This illustration demonstrates the progression knee osteoarthritis from a small tear or injury to degenerative joint disease. In this example a simple ligament injury, such as the medial collateral ligament depicted here) is not resolved, the resulting joint instability that this small injury can cause cause the complete breakdown of the knee joint. As we are demonstrating in this article, a small unrepaired injury can spontaneously lead to osteoarthritis through swelling and inflammation.


Chronic knee swelling is developing and worsening knee osteoarthritis

In this video Danielle R. Steilen-Matias, MMS, PA-C offers a brief summary of the constant degenerative process going on in your knee that shows itself every day to you as swelling.

Summary and learning points:

Research: Patients do not know how bad their inflammation is, or how destructive it is to their knees.

Knee osteoarthritis and the eventual development of bone on bone knees do not usually happen overnight. We say usually because there is the phenomenon of rapidly accelerated knee osteoarthritis where a patient can go from stage 1 to stage 4 osteoarthritis in a matter of months or a few years. So even in this rapid stage, bone on bone does not occur overnight. As this is a gradual progression it is easy to stay with the same management routine day after day, month after month, year after year of painkillers, anti-inflammatories, and knee braces. You know all the while your knees are getting worse but you need to work or be a caregiver or do the things you need to do so you manage your knees on a daily “as needed” basis. On a daily basis, unless there is an acute event, it is difficult to see how your knees are moving forward to a degenerative disease requiring knee replacement.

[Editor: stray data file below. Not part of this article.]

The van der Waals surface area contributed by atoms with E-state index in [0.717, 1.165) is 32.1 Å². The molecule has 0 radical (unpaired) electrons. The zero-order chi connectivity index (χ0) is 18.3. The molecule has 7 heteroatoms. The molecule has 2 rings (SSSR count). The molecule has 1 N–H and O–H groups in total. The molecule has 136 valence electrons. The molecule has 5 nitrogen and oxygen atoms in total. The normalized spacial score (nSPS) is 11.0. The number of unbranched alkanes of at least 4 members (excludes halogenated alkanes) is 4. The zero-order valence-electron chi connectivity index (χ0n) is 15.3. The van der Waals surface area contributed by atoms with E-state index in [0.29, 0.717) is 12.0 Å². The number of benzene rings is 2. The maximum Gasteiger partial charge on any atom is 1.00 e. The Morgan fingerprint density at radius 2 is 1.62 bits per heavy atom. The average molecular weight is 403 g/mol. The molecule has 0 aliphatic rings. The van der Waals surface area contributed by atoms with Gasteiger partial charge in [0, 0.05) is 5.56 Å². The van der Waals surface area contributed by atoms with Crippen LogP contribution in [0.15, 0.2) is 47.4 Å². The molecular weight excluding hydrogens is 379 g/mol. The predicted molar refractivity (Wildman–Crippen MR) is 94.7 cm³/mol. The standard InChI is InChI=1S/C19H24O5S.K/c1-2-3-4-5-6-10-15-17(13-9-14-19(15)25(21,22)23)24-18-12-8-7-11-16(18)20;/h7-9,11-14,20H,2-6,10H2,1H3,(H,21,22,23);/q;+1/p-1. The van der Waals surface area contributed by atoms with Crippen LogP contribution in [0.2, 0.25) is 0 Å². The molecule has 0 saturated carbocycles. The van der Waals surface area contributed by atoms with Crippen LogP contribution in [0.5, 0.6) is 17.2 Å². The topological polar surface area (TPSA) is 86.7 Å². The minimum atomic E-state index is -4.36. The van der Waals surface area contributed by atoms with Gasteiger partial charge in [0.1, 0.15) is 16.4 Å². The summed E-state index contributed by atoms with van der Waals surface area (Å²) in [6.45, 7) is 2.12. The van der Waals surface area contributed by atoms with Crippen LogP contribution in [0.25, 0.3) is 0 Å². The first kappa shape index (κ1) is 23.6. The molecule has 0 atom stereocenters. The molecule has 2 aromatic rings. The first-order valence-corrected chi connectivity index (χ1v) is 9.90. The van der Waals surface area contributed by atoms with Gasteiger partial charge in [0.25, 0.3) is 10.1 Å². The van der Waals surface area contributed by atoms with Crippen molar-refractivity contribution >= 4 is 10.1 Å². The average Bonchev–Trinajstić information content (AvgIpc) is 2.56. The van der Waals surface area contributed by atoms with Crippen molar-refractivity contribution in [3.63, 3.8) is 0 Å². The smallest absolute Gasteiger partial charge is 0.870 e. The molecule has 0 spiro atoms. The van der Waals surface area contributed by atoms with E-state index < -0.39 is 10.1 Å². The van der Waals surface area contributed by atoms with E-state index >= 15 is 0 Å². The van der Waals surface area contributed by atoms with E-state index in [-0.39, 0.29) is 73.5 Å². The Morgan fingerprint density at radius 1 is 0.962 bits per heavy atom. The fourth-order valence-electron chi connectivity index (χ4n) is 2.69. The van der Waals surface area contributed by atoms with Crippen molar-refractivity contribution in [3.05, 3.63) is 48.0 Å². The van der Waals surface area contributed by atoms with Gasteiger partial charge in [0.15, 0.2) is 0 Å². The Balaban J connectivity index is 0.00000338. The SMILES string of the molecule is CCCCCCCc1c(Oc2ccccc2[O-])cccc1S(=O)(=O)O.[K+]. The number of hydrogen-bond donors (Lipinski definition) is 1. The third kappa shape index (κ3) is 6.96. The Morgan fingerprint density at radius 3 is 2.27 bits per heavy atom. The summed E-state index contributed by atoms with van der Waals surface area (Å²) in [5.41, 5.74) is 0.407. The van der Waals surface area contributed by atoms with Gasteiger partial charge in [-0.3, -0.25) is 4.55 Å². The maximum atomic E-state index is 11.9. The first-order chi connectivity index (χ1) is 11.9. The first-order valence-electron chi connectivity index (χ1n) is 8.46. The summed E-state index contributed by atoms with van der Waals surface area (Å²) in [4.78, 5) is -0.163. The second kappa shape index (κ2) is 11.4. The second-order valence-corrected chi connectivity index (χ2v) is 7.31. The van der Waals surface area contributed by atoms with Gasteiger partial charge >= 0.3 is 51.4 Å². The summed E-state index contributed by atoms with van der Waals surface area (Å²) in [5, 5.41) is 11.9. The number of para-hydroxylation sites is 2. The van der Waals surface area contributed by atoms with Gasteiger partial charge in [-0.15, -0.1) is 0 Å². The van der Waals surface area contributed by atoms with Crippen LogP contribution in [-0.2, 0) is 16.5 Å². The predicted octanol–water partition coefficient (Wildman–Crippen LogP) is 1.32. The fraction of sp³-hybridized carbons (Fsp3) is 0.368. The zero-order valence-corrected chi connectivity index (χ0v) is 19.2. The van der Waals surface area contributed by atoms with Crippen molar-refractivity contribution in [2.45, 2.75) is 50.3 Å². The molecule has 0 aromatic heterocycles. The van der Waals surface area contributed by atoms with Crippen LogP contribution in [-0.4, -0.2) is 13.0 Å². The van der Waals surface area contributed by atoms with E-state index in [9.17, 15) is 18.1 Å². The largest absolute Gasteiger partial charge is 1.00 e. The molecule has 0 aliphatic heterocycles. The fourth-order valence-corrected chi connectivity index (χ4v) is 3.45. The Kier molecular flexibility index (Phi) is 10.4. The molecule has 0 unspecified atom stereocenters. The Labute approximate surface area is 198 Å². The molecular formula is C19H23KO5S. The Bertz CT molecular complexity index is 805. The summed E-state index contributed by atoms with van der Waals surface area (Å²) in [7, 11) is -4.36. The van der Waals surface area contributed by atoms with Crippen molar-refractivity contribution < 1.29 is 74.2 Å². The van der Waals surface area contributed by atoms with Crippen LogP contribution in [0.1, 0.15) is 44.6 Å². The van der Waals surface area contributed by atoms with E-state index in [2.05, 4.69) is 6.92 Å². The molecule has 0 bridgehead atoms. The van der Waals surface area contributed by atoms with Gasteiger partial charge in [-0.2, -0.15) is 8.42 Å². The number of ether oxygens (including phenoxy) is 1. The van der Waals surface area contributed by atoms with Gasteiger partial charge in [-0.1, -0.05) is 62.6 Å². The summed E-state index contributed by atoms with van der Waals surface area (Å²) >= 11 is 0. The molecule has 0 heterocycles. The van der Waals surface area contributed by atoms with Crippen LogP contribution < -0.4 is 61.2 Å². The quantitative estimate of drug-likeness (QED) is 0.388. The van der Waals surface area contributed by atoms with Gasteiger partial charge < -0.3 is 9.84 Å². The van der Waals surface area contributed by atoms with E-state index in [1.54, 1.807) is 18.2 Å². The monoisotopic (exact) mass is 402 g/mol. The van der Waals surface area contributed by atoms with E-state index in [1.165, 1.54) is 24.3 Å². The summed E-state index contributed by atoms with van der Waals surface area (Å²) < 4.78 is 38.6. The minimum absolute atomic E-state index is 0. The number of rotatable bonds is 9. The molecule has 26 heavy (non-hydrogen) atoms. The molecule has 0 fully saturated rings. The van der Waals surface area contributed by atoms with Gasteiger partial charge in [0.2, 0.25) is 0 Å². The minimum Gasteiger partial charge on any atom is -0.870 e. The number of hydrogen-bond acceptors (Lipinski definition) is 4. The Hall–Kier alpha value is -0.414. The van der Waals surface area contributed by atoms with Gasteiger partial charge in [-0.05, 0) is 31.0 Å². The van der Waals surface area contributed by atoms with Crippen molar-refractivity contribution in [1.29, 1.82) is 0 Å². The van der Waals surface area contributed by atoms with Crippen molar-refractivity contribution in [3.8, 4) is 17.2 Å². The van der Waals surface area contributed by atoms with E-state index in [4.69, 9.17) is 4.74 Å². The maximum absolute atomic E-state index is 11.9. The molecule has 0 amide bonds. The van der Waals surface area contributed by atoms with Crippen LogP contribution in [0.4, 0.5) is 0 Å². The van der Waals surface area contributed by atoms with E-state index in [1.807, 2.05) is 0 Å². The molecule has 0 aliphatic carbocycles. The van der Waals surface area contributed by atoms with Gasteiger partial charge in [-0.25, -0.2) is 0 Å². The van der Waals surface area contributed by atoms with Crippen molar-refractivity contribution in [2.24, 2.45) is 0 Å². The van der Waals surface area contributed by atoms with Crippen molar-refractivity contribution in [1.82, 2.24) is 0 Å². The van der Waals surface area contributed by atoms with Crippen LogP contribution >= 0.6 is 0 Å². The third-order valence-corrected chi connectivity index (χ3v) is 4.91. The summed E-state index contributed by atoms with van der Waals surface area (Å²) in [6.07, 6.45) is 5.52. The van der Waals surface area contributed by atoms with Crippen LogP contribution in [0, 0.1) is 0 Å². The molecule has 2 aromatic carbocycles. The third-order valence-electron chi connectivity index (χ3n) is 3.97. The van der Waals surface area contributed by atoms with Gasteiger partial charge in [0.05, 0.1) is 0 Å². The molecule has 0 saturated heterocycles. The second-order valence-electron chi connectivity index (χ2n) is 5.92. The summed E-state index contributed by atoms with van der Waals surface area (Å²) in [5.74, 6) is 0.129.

“the doctor should consider the problem worse than the patient is suggesting.”

In March 2019, doctors at Brigham and Women’s Hospital, Harvard Medical School, Boston University School of Medicine, Weil Cornell Medicine, and the Mayo Clinic released their findings that basically said, patients, do not know how bad their inflammation is. When a patient reports to the doctor that they have problems with swelling, the doctor should consider the problem worse than the patient is suggesting.

Listen to the learning points of the research published in the journal Arthritis Care & Research. (2)

When these patients had an MRI. The MRI found much more swelling than the patients reported. The conclusion of this study urged doctors to use caution against using patient-reported swelling as a proxy of inflammation manifesting as effusion-synovitis. In other words, the swelling is worse than the patients think it is. Simply, the knee is worse than they think it is.

What are we seeing in this image? Fluid on the knee or in the knee drowns cartilage and meniscus cells and leads to bone on bone knees.